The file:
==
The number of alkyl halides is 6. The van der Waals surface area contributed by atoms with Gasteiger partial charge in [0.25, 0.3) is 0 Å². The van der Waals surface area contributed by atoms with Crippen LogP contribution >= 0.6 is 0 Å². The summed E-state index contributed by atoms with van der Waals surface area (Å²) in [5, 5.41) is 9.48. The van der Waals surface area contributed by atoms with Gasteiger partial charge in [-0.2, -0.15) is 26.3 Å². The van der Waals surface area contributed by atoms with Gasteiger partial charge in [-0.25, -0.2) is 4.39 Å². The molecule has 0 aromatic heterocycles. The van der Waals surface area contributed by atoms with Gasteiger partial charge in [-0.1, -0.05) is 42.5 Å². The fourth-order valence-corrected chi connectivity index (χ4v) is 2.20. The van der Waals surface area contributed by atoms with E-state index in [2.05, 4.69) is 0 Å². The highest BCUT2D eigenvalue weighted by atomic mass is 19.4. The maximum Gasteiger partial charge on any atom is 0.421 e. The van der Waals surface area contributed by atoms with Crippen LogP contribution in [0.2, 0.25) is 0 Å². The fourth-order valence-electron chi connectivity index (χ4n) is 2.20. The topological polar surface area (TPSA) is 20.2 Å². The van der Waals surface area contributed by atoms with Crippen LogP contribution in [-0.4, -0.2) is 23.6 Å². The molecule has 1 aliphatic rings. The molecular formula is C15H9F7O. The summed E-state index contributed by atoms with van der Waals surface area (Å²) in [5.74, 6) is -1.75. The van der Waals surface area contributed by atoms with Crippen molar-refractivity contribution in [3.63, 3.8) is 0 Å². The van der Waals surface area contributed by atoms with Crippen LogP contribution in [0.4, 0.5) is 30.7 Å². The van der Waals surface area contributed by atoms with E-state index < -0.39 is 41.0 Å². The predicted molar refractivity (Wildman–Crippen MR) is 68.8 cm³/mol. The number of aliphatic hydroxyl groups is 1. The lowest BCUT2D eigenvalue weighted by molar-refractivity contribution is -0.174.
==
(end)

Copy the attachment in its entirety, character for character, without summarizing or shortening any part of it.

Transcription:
The number of alkyl halides is 6. The van der Waals surface area contributed by atoms with Gasteiger partial charge in [0.25, 0.3) is 0 Å². The van der Waals surface area contributed by atoms with Crippen LogP contribution >= 0.6 is 0 Å². The summed E-state index contributed by atoms with van der Waals surface area (Å²) in [5, 5.41) is 9.48. The van der Waals surface area contributed by atoms with Gasteiger partial charge in [-0.2, -0.15) is 26.3 Å². The van der Waals surface area contributed by atoms with Gasteiger partial charge in [-0.25, -0.2) is 4.39 Å². The molecule has 0 aromatic heterocycles. The van der Waals surface area contributed by atoms with Gasteiger partial charge in [-0.1, -0.05) is 42.5 Å². The fourth-order valence-corrected chi connectivity index (χ4v) is 2.20. The van der Waals surface area contributed by atoms with E-state index in [2.05, 4.69) is 0 Å². The highest BCUT2D eigenvalue weighted by atomic mass is 19.4. The maximum Gasteiger partial charge on any atom is 0.421 e. The van der Waals surface area contributed by atoms with Crippen LogP contribution in [0.2, 0.25) is 0 Å². The fourth-order valence-electron chi connectivity index (χ4n) is 2.20. The topological polar surface area (TPSA) is 20.2 Å². The van der Waals surface area contributed by atoms with Crippen LogP contribution in [-0.4, -0.2) is 23.6 Å². The molecule has 1 aliphatic rings. The molecular formula is C15H9F7O. The summed E-state index contributed by atoms with van der Waals surface area (Å²) in [5.74, 6) is -1.75. The van der Waals surface area contributed by atoms with Crippen molar-refractivity contribution in [3.63, 3.8) is 0 Å². The van der Waals surface area contributed by atoms with Crippen LogP contribution in [0.4, 0.5) is 30.7 Å². The van der Waals surface area contributed by atoms with E-state index < -0.39 is 41.0 Å². The predicted molar refractivity (Wildman–Crippen MR) is 68.8 cm³/mol. The number of aliphatic hydroxyl groups is 1. The lowest BCUT2D eigenvalue weighted by molar-refractivity contribution is -0.174.